FBI Director Comey Says Smartphone Encryption Legal Battles Are Far From Over
It's not game over, in other words. Though the FBI ultimately didn't need Apple's help in extracting data from the iPhone 5c model it confiscated from a dead terrorist who had locked the handset with a passcode, there's still the issue of whether or not the government has the power to force tech companies to help with such things. Comey believes it does when it comes to issues of national security, and the FBI will go to court again if and when it needs to.
This is a topic that has tech companies and the U.S. government at odds with one another. It's not just hardware makers, either. WhatsApp, which is owned by Facebook and is the world's most popular messaging service, recently introduced end-to-end encryption and the FBI isn't real happy about it.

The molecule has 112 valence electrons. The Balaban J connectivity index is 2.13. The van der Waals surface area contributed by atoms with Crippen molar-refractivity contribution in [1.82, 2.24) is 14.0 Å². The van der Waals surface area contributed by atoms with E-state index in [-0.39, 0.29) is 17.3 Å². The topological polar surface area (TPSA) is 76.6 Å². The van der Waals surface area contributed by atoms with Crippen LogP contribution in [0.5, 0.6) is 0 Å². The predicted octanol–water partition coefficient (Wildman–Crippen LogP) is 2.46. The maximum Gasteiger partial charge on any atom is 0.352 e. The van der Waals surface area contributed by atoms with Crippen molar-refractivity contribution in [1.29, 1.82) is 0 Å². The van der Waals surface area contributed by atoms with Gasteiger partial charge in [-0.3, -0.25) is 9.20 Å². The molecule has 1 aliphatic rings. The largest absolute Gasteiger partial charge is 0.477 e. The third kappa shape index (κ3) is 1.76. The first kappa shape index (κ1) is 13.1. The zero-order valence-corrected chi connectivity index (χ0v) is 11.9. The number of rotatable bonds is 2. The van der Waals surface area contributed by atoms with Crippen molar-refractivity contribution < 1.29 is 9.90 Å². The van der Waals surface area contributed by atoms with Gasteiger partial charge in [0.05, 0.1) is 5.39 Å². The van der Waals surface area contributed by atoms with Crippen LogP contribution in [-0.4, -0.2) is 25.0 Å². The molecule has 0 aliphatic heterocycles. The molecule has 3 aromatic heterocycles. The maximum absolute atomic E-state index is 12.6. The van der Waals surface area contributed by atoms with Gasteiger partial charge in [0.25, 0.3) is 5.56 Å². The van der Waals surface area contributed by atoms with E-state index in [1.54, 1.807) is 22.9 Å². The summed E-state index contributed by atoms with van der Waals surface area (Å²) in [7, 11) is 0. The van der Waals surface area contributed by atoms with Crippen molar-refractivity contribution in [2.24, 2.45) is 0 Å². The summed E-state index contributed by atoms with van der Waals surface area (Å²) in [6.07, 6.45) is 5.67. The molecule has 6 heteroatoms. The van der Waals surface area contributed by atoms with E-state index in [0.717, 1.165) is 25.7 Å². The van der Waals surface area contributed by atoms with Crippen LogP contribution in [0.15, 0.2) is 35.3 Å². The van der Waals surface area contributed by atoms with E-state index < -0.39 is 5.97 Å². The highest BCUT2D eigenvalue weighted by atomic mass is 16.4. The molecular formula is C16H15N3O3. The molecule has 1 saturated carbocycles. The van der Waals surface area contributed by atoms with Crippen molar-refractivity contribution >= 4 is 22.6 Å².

WhatsApp isn't currently being targeted by the FBI in any legal matters, though Comey stated he believed the app's encryption model "is affecting the criminal work [of the FBI] in huge ways." But here's the rub—if apps like WhatsApp contain a backdoor for the FBI to walk through, they're no longer secure.
On the hardware side, the FBI has seen some measure of success in unlocking confiscated devices, though not to the extend it would like. Out of the 4,000 devices the agency has tried unlocking since October, it's been thwarted around 500 times.